Defined Benefits (pension) plans: Fixed dollar amount of retirement income (based on salary in last 3-5 yrs). “Defined” in this context means you know what will be paid out to you upon retirement. Usually, the employer contributes everything in a defined benefits plan

Employment Retirement Income Security Act (ERISA) - Sets minimum standards for most voluntarily established pension and health plans to provide protection for individuals in these plans Vesting & portability

Created the Pension Benefit Guarantee Corporation (PBGC) - Insurance for retirement benefits; guarantees a basic benefit during employer’s financial difficulties

Major shift from defined benefits (pension) to defined contribution plans over the past few decades.


defined contribution plan

Contributions = Payments made for retirement from company, employee, or both.

“Defined” in this context means you know what is going into the retirement account now (e.g., 8%), but no guarantee on what will be there when you retire (due to investment risks, etc.).

E.g., 401k

Employees contribute by having part of their paycheck rolled into a retirement savings account (e.g., 8% per month).

Employer may match it, double it, or contribute absolutely nothing.


employee assistance programs (EAPS)

For alcohol/drug abuse, domestic violence, emotional impact of diseases, depression, eating disorders.

Accessed in a confidential manner (e.g., toll-free number or a web site).

Employees who reach out for these services are treated privately and their issues are not addressed with the employer.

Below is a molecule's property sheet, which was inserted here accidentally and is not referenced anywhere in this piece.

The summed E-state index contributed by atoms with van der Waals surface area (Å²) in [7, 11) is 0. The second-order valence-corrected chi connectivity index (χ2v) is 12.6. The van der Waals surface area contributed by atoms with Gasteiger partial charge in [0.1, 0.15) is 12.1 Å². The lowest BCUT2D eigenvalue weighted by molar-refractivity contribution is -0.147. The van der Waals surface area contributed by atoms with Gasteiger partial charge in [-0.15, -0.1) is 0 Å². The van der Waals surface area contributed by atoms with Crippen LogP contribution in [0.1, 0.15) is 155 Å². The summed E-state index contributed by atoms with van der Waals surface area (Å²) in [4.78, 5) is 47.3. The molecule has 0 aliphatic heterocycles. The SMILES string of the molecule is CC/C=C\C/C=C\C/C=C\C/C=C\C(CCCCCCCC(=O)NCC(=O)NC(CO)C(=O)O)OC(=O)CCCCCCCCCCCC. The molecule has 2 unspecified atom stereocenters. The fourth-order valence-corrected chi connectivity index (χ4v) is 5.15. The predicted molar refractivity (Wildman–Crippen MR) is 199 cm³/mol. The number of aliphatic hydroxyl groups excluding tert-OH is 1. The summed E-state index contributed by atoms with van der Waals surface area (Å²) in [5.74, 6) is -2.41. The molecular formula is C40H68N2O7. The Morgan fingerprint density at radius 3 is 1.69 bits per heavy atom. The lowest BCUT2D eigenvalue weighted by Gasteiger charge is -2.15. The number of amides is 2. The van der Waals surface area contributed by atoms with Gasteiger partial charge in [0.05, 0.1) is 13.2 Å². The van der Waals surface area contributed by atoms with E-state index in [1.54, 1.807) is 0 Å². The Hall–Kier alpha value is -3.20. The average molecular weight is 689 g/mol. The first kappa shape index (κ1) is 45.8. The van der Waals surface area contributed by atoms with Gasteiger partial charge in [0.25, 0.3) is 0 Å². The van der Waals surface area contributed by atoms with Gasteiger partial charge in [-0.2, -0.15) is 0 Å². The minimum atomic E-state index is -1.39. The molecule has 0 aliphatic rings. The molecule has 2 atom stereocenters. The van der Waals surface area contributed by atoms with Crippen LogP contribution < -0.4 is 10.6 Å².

Often addresses short-term problems, and any longer-term conditions (e.g., depression, stress) are referred to the appropriate resource (like a mental health provider).


advantages of EAP's

Reduced costs:
-Turnover, absenteeism
-Medical costs
-Unemployment insurance rates & workers’comp. rates
-Disability insurance


administering benefits

Flexible benefits plans or Cafeteria plans

Benefit plans that enable employees to choose the benefits that are best suited to their particular needs

A basic or core benefits package of life and health insurance, sick leave, and vacation ensures that employees have a minimum level of coverage

Employees use “credits” to “buy” whatever other benefits they need.


how to run a successful benefits program and control costs

online administration of benefits
higher deductibles
wellness programs
audit claims

1) competitive benefits information
2) allowing employee involvement
3) administering benefits
4) communicating employee benefits information
5) flexible benefits for a diverse workforce


safety and health - it's the law

In 2015, 2.9 million private-sectors workers reported nonfatal injuries and illnesses at work

Each year, the cost these injuries and illnesses totals more than $156 billion

$1 billion per WEEK in workers’ compensation alone!

In 2016, 5,190 employees died from work accidents

Back injuries, chronic pain, respiratory problems, and so on

Laws at state and federal levels to combat these problems.


OSHA of 1970

To “assure the safety and health of America’s workers by setting and enforcing standards; providing training, outreach, and education; establishing partnerships; and encouraging continual improvements in workplace safety and health.”

coverage - All nongovernmental employers and employees; state and local government employees


Apply to general industry, maritime, construction, and agriculture

Cover the workplace, machinery and equipment, material, power sources, processing, protective clothing, first aid, and administrative requirements


enforcing OSHA standards

OSH Administration helps to enforce OSHA. Employers have to:

1) Provide a safe workplace
2) Comply with OSHA standards
3) Document workplace injuries
4) Disclose hazard information to employees

Workplace inspections
Workplace inspections
Citations and penalties
On-site consultations
Voluntary protection programs